Infiltration & Sintering
Metal Binder Jetting parts require a secondary process after printing, like infiltration or sintering, to achieve their good mechanical properties, as the as-printed parts basically consist of metal particles bound together with a polymer adhesive.
Infiltration: After printing, the part is placed in a furnace, where the binder is burnt out leaving voids. At this point, the part is approximately 60% porous. Bronze is then used to infiltrate the voids via capillary action, resulting in parts with low porosity and good strength.
Sintering: After printing is complete, the parts are placed in a high temperature furnace, where the binder is burnt out and the remaining metal particles are sintered (bonded) together, resulting in parts with very low porosity.
Characteristics of metal Binder Jetting
Accuracy and tolerance can vary greatly depending on the model and are hard to predict as they are greatly dependant on the geometry. For example, parts with length up to 25 - 75 mm shrink between 0.8 to 2% after infiltration, while larger parts have an estimated average shrinkage of 3%. For sintering, the part shrinkage is approximately 20%. The dimensions of the parts are compensated for shrinkage by the machine's software, but non-uniform shrinkage can be an issue and must be accounted for during the design stage in collaboration with the Binder Jetting machine operator.
The post-processing step can also be the source of inaccuracies. For example, during sintering, the part is heated to a high temperature and becomes softer. In this softer state, unsupported areas might deform under their own weight. Moreover, as the part shrinks during sintering, there here is friction between the plate of the furnace and the lower surface of the part, which may lead to warping. Again, communication with the Binder Jetting machine operator is key here to ensure optimal results.
Sintered or infiltrated Binder Jetting metal parts will have an internal porosity (sintering produces 97% dense parts, while infiltration approximately 90%). This affects the mechanical properties of metal Binder Jetting parts, as the voids can lead to crack initiation. Fatigue and fracture strength and elongation at break are the material properties that are most affected by internal porosity. Advanced metallurgical processes (like Hot isostatic pressing or HIP) can be applied to produce parts with almost no internal porosity. For applications where mechanical performance is critical though, DMLS or SLM are the recommended solutions.
An advantage of metal Binder Jetting compared to DMLS/SLM, is the surface roughness of the produced parts. Typically, metal Binder Jetted parts have a surface roughness of Ra 6 μm after post-processing, which can be reduced to Ra 3 μm if a bead-blasting step is employed. In comparison, the as-printed surface roughness of DMLS/SLM parts is approximately Ra 12-16 μm. This is particularly beneficial for parts with internal geometries, for example internal channels, where post-processing is difficult.
The table below summarizes the differences in the main mechanical properties of Stainless Steel parts, printed with Binder Jetting and DMLS/SLM:
|Binder Jetting Stainless Steel 316 (sintered)||Binder Jetting Stainless Steel 316 (bronze infiltrated)||DMLS/SLM Stainless Steel 316L|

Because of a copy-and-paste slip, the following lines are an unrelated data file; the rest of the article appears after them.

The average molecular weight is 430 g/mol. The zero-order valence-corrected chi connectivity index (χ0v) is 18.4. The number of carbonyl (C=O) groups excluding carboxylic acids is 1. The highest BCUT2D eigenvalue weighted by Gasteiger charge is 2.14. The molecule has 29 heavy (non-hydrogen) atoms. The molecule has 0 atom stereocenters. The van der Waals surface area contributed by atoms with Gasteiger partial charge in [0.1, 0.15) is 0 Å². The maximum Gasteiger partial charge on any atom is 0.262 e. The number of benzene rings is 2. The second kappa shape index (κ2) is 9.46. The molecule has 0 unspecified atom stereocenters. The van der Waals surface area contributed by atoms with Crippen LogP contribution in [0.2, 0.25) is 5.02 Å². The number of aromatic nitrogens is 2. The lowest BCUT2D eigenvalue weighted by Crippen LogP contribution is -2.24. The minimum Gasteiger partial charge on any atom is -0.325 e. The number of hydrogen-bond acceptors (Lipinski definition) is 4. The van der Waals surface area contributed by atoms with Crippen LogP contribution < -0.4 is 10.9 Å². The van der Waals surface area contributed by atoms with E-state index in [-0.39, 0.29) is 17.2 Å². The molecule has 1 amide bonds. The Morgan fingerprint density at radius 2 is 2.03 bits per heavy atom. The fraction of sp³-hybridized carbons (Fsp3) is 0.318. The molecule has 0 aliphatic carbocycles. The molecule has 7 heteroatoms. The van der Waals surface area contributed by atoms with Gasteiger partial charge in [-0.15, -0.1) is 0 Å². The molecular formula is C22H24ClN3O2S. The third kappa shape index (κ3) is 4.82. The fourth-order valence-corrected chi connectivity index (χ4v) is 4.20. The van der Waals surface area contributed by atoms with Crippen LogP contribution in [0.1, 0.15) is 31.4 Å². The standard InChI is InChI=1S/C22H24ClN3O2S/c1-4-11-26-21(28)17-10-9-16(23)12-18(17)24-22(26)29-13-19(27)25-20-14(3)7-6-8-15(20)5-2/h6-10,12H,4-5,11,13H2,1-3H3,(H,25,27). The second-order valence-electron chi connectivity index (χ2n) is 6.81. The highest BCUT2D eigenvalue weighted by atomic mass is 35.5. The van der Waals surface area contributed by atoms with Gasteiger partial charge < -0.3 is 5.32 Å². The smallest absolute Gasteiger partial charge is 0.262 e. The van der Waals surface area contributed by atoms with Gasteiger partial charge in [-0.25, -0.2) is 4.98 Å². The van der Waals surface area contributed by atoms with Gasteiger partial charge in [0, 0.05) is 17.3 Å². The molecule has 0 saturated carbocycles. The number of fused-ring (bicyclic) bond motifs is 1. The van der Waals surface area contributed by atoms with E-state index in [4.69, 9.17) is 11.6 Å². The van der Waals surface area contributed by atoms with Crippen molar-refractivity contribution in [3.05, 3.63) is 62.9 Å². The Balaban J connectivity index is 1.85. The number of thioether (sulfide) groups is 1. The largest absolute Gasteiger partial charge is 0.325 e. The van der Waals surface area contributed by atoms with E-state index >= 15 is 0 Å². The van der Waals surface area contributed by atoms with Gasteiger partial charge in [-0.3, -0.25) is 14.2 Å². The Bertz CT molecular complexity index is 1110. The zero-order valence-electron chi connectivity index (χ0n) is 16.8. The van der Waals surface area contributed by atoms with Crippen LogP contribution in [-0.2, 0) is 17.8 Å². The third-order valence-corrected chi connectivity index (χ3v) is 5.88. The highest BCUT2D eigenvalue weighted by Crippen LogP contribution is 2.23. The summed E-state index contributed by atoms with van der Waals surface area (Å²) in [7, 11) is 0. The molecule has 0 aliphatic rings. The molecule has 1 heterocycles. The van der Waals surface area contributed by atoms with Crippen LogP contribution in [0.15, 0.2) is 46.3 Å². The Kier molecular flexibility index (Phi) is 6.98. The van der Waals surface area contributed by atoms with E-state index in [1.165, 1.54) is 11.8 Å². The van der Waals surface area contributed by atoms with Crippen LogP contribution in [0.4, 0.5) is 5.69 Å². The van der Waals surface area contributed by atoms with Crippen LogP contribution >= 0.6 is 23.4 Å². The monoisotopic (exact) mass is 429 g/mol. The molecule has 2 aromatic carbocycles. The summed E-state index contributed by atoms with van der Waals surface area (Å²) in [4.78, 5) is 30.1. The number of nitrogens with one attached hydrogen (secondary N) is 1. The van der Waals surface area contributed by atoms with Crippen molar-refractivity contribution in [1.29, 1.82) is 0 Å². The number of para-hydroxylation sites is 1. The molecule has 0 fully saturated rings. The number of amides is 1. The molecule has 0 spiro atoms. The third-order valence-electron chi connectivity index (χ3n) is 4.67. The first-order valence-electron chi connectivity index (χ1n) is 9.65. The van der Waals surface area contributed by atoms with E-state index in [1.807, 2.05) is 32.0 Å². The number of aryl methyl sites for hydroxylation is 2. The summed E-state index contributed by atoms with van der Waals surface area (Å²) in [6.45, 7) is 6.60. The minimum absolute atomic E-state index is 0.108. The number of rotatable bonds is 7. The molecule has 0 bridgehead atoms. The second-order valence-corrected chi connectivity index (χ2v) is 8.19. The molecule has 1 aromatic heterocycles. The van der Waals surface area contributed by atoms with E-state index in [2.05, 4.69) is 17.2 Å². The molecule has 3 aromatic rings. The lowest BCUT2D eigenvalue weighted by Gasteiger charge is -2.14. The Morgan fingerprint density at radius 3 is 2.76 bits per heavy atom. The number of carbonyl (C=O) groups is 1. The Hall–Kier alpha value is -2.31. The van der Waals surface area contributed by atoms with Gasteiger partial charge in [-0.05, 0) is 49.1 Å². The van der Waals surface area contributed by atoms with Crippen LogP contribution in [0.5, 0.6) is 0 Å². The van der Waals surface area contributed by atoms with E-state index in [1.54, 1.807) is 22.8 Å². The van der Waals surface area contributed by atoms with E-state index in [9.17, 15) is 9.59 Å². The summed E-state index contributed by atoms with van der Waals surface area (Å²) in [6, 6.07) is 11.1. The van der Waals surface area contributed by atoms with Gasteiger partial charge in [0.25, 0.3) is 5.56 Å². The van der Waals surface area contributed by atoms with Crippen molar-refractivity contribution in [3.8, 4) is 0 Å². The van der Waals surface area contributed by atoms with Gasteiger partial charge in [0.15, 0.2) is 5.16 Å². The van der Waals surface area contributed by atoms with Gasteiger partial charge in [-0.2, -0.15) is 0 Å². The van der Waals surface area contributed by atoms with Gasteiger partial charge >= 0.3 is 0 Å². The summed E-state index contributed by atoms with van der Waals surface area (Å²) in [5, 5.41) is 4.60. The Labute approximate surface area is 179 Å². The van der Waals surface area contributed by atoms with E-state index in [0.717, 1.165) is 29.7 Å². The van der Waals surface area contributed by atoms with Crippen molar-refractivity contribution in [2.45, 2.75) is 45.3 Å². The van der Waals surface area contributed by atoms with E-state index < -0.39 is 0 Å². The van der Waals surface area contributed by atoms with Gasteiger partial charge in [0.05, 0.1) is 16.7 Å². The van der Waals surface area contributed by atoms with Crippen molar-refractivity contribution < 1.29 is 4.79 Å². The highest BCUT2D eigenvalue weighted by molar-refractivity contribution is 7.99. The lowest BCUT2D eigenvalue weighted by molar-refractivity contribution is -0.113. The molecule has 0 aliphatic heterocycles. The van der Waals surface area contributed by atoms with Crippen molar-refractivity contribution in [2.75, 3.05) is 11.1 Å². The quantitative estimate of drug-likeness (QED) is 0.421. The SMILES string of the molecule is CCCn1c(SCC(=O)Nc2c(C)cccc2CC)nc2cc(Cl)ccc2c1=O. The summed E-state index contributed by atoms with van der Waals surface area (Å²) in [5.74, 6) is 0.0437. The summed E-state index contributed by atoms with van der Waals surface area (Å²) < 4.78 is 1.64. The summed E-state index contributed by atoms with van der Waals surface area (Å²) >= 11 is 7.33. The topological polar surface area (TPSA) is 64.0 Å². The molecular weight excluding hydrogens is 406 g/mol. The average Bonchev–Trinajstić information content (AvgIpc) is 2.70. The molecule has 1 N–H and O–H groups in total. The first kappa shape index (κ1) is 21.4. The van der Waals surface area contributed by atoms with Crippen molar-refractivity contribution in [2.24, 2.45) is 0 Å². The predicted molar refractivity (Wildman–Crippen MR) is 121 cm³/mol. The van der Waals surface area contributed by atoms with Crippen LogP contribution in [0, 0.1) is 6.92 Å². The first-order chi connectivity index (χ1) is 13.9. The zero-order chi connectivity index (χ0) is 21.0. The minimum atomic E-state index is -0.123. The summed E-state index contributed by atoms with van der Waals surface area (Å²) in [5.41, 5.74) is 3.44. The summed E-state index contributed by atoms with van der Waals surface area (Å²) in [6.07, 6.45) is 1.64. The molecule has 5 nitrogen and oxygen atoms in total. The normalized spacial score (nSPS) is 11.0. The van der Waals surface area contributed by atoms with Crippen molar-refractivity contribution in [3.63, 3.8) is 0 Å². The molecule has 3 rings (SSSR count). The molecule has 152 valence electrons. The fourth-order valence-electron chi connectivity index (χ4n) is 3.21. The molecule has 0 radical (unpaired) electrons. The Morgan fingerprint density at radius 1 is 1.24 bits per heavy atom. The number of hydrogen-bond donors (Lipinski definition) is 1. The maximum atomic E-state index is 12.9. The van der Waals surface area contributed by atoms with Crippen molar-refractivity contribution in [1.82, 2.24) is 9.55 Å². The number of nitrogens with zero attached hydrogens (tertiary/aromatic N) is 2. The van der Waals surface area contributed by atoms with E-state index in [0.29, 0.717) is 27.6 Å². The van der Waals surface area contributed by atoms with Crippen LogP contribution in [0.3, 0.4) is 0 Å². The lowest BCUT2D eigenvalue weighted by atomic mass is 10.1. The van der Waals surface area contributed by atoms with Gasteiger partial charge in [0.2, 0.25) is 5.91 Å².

|Yield Strength||214 MPa||283 MPa||470 MPa|
|Elongation at Break||34%||14.5%||40%|
|Modulus of Elasticity||165 GPa||135 GPa||180 GPa|
Common Binder Jetting Materials
Binder Jetting powders come in range of materials. The final application of the part defines the most appropriate powder. The cost of the ceramic powders is usually low. Metal powders are more expensive, yet more economical than DMSL/SLM materials. Unlike the SLS process, 100% of the unbonded powder can be recycled, leading to more material savings.
|Full Color Sandstone||
Full colour non-functional models
Very high thermal resistance
Excellent for sand casting applications
|Stainless steel (bronze infiltrated)||
Good mechanical properties
Can be machined
~10% internal porosity
|Stainless steel (sintered)||
Very good mechanical properties
High corrosion resistance
~3% internal porosity
|Inconel alloy (sintered)||
Excellent mechanical properties
Good temperature resistance
High chemical resistance
|Tungsten carbide (sintered)||
Very high hardness
Used for the production of cutting tools
Curious about the cost and available material options for Binder Jetting?
Benefits & Limitations of Binder Jetting
The key advantages and disadvantages of the technology are summarised below:
The main characteristics of Binder Jetting are summarized in the table below:
|Materials||Metals, Ceramics (sand)|
|Dimensional accuracy||Metal: ± 2% or 0.2 mm (down to ± 0.5% or ± 0.05) Full-color: ± 0.3 mm Sand: ± 0.3 mm|
|Typical build size||Metal: 400 x 250 x 250 mm (up to 800 x 500 x 400 mm) Full-color: 200 x 250 x 200 mm (up to 500 x 380 x 230 mm) Sand: 800 x 500 x 400 (up to 2200 x 1200 x 600 mm)|
|Common layer thickness||Metal: 35 - 50 μm Full-color: 100 μm Sand: 200 - 400 μm|
Rules of Thumb
- Choose metal Binder Jetting to 3D print metal parts at low cost, for applications that do not require very high performance.
- For metal 3D printed parts, Binder Jetting offers greater design freedom than DMLS/SLM, as thermal effects are not an issue during the manufacturing process.
- Full-color Binder Jetting parts are very brittle and only suitable for visual purposes.
- Use Binder Jetting to produce very large sand casting cores and molds.